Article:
New iOS Version. Always a Good Time to Review Those Third Party Apps

One of my hobbies during a new iOS release (iPad too), is seeing which third party app developers have implemented new features quickly, and which ones are dragging their feet.

I realize it’s not easy updating apps at a quick pace, but if I pay you $30, $40, $50 a year so you can continue to innovate and thrive, then you’d best be making with the iOS updates. Yesterday, Fantastical and Carrot were updated with Apple Watch rewrites and some new features, ready to go on iOS 17.

Similarly, Todoist has been quiet with no interactive widget while their competitors seem to be rolling out updates. I’m not going to make any rash decisions, but I like to go through new iOS introductions with a keen eye on which devs are on the ball and eager to update, vs those that go dark and lurk in the shadows on new features. EDIT: Seems they have released it and it will be out shortly – but you get my point.

To me, if a dev says “we hope to have it coming in the next few months” then I have to wonder – didn’t you know this was coming? You don’t seem to be in a huge rush. It’s even worse if they don’t even seem to realize a new feature has been released until after the iOS is pushed out.

I know some dev teams are small and that’s fine, but these companies that harp on subscriptions so much – don’t be mad if I leave for one of your competitors who’s faster with updates and more on the pulse of iOS.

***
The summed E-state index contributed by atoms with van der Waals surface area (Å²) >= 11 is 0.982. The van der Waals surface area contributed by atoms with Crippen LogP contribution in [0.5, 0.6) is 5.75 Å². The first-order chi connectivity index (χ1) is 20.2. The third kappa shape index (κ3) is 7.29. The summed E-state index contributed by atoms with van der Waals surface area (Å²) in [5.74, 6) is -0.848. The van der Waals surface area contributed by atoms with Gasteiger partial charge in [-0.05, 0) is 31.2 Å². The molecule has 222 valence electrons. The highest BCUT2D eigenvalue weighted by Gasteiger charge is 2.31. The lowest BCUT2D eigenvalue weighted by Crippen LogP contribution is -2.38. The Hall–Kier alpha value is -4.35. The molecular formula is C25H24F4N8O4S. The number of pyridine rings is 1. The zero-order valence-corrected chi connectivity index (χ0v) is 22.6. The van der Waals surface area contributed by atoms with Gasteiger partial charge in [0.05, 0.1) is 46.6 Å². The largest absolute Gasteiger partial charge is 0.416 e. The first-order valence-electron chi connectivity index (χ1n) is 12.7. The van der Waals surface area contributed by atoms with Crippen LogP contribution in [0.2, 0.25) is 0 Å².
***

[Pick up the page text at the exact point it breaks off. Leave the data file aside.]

This is a good post.

  1. When apps require recurring payment then they need to provide recurring improvements otherwise cancelling is quite easy on Apple Platforms.

  2. When Apple releases new OS, I always reconsider first party apps. Every year the third party app has to justify its position over the first party app.
    Side note : Podcast app is slowly getting better.


It feels great when an app is ready on OS release day. Even better when a developer writes or tweets something after WWDC to let you know they’re paying attention, like Omni’s newsletter. My understanding is it’s good business, too, mainly from being featured more often in the app stores.

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If could be that the dev was caught napping, or that Apple has changed something that will require a major rewrite. One reason a lot of companies are moving to web based programs is to avoid problems when an OS changes.

It’s hard to know who to blame when something breaks.

I regularly triage the apps on my phone by a very simple means. I long ago turned off auto-updating of apps.

So periodically, I see the badge on the App Store icon and I go in (and refresh it to see an even bigger number) and review all the apps. In this update view, you can swipe left on an app to delete it right away. This is how many apps leave my phone.

Having this manual process also gives me the opportunity to refuse to hit “Update” on "X so I still have the proper Twitter icon on my home screen.

I do the same. Automatic updates are off. I want to see what’s coming before it automatically installs. I do it more so I can see what new features are coming and less so to avoid changes.

Sitting on a certain app version will work for a while, but sooner or later stuff is going to break. I find if there’s a major shift I don’t like, it’s easier to just leave than to hang on and see how long the old version lasts without breaking. Sooner or later, you’ll be let down.

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